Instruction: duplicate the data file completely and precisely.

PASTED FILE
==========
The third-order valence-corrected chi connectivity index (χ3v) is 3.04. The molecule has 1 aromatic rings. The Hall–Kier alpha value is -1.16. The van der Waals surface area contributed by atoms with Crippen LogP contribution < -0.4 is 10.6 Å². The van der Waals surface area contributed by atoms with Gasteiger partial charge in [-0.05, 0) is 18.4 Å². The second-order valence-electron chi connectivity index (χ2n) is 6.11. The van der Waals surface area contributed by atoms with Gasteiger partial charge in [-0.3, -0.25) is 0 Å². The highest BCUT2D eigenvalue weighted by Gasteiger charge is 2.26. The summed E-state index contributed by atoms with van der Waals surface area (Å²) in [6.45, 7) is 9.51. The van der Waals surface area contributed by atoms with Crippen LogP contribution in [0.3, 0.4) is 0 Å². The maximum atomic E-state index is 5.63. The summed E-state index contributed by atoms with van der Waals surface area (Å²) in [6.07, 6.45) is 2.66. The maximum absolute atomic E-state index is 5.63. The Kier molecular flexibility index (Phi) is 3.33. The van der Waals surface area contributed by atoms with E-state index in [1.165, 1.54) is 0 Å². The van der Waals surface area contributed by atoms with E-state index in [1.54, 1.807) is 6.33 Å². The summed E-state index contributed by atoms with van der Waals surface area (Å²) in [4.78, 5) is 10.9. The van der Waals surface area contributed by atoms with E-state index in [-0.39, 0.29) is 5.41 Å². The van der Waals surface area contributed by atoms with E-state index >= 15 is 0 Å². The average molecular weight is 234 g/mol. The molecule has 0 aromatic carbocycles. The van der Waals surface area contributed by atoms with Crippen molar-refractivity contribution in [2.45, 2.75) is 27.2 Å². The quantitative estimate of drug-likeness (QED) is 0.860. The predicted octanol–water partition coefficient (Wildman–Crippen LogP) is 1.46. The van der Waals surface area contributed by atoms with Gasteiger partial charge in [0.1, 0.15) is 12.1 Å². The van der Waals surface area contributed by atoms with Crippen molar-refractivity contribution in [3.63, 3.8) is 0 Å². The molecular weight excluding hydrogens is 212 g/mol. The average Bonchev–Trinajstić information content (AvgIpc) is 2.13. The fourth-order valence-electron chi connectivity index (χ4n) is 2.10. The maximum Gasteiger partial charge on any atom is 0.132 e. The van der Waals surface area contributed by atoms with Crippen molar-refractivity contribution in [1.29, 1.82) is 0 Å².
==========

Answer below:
The third-order valence-corrected chi connectivity index (χ3v) is 3.04. The molecule has 1 aromatic rings. The Hall–Kier alpha value is -1.16. The van der Waals surface area contributed by atoms with Crippen LogP contribution < -0.4 is 10.6 Å². The van der Waals surface area contributed by atoms with Gasteiger partial charge in [-0.05, 0) is 18.4 Å². The second-order valence-electron chi connectivity index (χ2n) is 6.11. The van der Waals surface area contributed by atoms with Gasteiger partial charge in [-0.3, -0.25) is 0 Å². The highest BCUT2D eigenvalue weighted by Gasteiger charge is 2.26. The summed E-state index contributed by atoms with van der Waals surface area (Å²) in [6.45, 7) is 9.51. The van der Waals surface area contributed by atoms with Crippen LogP contribution in [0.3, 0.4) is 0 Å². The maximum atomic E-state index is 5.63. The summed E-state index contributed by atoms with van der Waals surface area (Å²) in [6.07, 6.45) is 2.66. The maximum absolute atomic E-state index is 5.63. The Kier molecular flexibility index (Phi) is 3.33. The van der Waals surface area contributed by atoms with E-state index in [1.165, 1.54) is 0 Å². The van der Waals surface area contributed by atoms with E-state index in [1.54, 1.807) is 6.33 Å². The summed E-state index contributed by atoms with van der Waals surface area (Å²) in [4.78, 5) is 10.9. The van der Waals surface area contributed by atoms with E-state index in [-0.39, 0.29) is 5.41 Å². The van der Waals surface area contributed by atoms with E-state index >= 15 is 0 Å². The average molecular weight is 234 g/mol. The molecule has 0 aromatic carbocycles. The van der Waals surface area contributed by atoms with Crippen molar-refractivity contribution in [2.45, 2.75) is 27.2 Å². The quantitative estimate of drug-likeness (QED) is 0.860. The predicted octanol–water partition coefficient (Wildman–Crippen LogP) is 1.46. The van der Waals surface area contributed by atoms with Gasteiger partial charge in [0.1, 0.15) is 12.1 Å². The van der Waals surface area contributed by atoms with Crippen molar-refractivity contribution in [3.63, 3.8) is 0 Å². The molecular weight excluding hydrogens is 212 g/mol. The average Bonchev–Trinajstić information content (AvgIpc) is 2.13. The fourth-order valence-electron chi connectivity index (χ4n) is 2.10. The maximum Gasteiger partial charge on any atom is 0.132 e. The van der Waals surface area contributed by atoms with Crippen molar-refractivity contribution in [1.29, 1.82) is 0 Å².